Middle of Nowhere, center of everywhere

In the world of the musically obsessed there is no finish line. One does not ever reach some point where all great albums or bands have been acquired or appreciated, or even just discovered. And then there is that most vexing of phenomena where one is fully aware of a band for years, even decades, but somehow fails to explore the material. Back the late ‘90s/early ‘00s heyday of stoner/desert rock, Acid King released “Busse Woods” on probably the most iconic label of the time, Man’s Ruin Records. I used to see that album on a website I frequented, yet I don’t remember ever hearing tracks from it. If I did, I apparently wrote them off due to some cosmic wrong time/wrong place misfortune. For a misfortune it was, and 16 years later I was made all too aware I’d missed the boat.

“Middle of Nowhere” is no ordinary stoner album. The guitar tone is fucking immense, and it never, ever lets up; but what really makes this record is something less tangible. It’s what was described to me as a “slow burn” by a friend and music mentor. These songs all hover around the same level, none of them ever going off in an unexpected direction. Their speed doesn’t vary much. And through this consistency, one gets the sense of a persistent flame of doom that calmly but relentlessly smolders.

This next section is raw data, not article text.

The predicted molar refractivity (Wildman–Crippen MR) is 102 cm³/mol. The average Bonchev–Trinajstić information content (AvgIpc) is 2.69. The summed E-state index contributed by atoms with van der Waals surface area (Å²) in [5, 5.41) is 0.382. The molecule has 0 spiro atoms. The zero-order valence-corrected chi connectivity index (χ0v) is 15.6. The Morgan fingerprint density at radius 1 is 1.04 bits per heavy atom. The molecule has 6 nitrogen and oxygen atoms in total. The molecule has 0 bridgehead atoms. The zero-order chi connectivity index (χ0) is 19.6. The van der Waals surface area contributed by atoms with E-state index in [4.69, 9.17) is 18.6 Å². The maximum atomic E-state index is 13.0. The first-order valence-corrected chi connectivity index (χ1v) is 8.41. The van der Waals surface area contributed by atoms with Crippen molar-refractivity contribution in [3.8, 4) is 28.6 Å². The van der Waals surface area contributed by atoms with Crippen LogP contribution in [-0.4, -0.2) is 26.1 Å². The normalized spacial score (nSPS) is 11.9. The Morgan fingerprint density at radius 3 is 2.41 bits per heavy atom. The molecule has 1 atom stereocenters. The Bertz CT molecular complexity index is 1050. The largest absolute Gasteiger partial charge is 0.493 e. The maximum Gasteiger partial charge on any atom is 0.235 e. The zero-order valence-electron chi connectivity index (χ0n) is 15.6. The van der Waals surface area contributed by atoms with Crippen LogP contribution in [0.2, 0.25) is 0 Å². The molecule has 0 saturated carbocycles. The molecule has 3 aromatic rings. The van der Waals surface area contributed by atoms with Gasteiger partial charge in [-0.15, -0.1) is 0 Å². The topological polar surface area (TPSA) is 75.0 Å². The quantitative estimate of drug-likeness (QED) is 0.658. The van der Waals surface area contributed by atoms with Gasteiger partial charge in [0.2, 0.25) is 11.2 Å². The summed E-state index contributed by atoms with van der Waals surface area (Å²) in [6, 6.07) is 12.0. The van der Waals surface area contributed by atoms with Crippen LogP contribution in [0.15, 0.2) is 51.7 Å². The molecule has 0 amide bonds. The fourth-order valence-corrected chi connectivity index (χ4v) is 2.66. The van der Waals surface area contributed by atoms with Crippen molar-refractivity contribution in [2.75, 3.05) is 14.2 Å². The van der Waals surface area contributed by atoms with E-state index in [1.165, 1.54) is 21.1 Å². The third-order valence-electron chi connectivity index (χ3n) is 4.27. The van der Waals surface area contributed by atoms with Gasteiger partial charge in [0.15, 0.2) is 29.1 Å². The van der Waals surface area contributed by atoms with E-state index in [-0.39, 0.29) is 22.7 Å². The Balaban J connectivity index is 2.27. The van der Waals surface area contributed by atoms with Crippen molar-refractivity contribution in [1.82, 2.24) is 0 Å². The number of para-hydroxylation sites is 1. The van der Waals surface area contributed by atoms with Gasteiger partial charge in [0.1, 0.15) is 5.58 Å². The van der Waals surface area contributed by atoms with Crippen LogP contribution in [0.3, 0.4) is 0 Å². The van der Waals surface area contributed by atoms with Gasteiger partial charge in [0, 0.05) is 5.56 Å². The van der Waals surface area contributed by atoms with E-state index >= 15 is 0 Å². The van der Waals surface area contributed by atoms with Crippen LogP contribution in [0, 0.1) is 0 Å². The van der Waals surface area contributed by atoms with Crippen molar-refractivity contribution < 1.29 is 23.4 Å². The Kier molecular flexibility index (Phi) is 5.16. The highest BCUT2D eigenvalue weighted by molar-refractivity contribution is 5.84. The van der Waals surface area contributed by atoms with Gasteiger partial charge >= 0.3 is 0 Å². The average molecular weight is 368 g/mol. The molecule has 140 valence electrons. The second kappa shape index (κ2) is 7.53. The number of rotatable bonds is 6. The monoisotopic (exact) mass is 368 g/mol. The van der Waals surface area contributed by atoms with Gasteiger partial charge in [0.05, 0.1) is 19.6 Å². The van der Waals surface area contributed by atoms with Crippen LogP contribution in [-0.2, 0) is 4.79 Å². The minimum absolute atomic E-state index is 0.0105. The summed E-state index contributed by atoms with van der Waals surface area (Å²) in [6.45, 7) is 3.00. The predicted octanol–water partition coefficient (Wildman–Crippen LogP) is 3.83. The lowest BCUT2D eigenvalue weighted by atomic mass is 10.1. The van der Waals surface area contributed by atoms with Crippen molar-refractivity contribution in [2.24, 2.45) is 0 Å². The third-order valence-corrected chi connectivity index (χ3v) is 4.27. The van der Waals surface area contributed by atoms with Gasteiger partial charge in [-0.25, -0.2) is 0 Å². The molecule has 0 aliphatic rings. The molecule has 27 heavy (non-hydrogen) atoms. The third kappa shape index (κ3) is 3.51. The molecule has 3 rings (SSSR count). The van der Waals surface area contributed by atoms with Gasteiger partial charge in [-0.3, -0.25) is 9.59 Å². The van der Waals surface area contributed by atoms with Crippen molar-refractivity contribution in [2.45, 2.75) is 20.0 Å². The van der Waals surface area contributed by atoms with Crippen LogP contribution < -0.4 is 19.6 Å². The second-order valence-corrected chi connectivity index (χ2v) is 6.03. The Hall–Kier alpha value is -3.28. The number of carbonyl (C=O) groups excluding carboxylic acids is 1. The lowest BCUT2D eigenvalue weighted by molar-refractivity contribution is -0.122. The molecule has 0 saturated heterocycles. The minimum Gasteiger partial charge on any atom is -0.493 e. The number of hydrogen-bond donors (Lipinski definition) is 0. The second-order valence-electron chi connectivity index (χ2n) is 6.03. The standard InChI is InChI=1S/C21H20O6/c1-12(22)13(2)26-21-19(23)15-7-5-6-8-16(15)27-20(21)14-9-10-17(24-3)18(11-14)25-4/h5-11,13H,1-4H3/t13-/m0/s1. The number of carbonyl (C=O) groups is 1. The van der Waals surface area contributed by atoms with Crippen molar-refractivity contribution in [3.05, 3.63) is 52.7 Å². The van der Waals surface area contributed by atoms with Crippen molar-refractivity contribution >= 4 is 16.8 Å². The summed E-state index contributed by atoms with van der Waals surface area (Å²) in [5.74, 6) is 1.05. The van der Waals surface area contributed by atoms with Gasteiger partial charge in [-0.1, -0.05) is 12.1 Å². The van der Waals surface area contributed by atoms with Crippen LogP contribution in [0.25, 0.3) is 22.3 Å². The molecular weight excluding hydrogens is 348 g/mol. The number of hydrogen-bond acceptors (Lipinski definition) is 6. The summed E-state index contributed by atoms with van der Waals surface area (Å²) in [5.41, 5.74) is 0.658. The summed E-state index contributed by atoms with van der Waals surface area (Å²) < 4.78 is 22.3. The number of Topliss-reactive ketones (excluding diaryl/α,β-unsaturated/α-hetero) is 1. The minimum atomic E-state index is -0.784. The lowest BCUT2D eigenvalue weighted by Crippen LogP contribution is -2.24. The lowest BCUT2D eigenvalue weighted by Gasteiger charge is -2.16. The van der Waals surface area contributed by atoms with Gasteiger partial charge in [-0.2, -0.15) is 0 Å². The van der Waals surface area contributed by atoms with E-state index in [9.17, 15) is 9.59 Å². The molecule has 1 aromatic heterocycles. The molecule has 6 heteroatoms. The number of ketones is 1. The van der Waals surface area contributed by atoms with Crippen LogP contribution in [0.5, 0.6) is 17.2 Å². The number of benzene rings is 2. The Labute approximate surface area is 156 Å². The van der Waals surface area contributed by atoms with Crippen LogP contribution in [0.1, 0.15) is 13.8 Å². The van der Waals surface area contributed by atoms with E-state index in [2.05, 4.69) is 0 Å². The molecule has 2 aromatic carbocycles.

The record is bookended by the same intro/outro, an approach I often like for the way it ties everything together. In between, every song is great, but the first one that really grabs attention is “Coming Down From Outer Space.” This track has a murderously swaying groove, the aural equivalent of clinging to a wooly mammoth as it thunders across the tundra. Lori S’s vocal is rather hypnotic here and, combined with the thudding riffs, leaves you beaten and reeling. “Laser Headlights” is crushing for sure, but my preference is for “Red River,” a punishing dirge that slowly grinds everything in its path to dust. Ultimately, though, it was “Center of Everywhere” that rose to the top as my favorite. This colossal beast of a song unfurls a godlike drone of unearthly riffage that would set the universe aflame if we broadcast it into space, and would collapse more than a few stars and planets along the way.. True black hole doom.

I guess Acid King is a case of better late than never for me, but I will most certainly be paying closer attention from now on. Now, anyone wanna sell me an out-of-print copy of “Busse Woods” for anything less than a small fortune?

Experience your doom:

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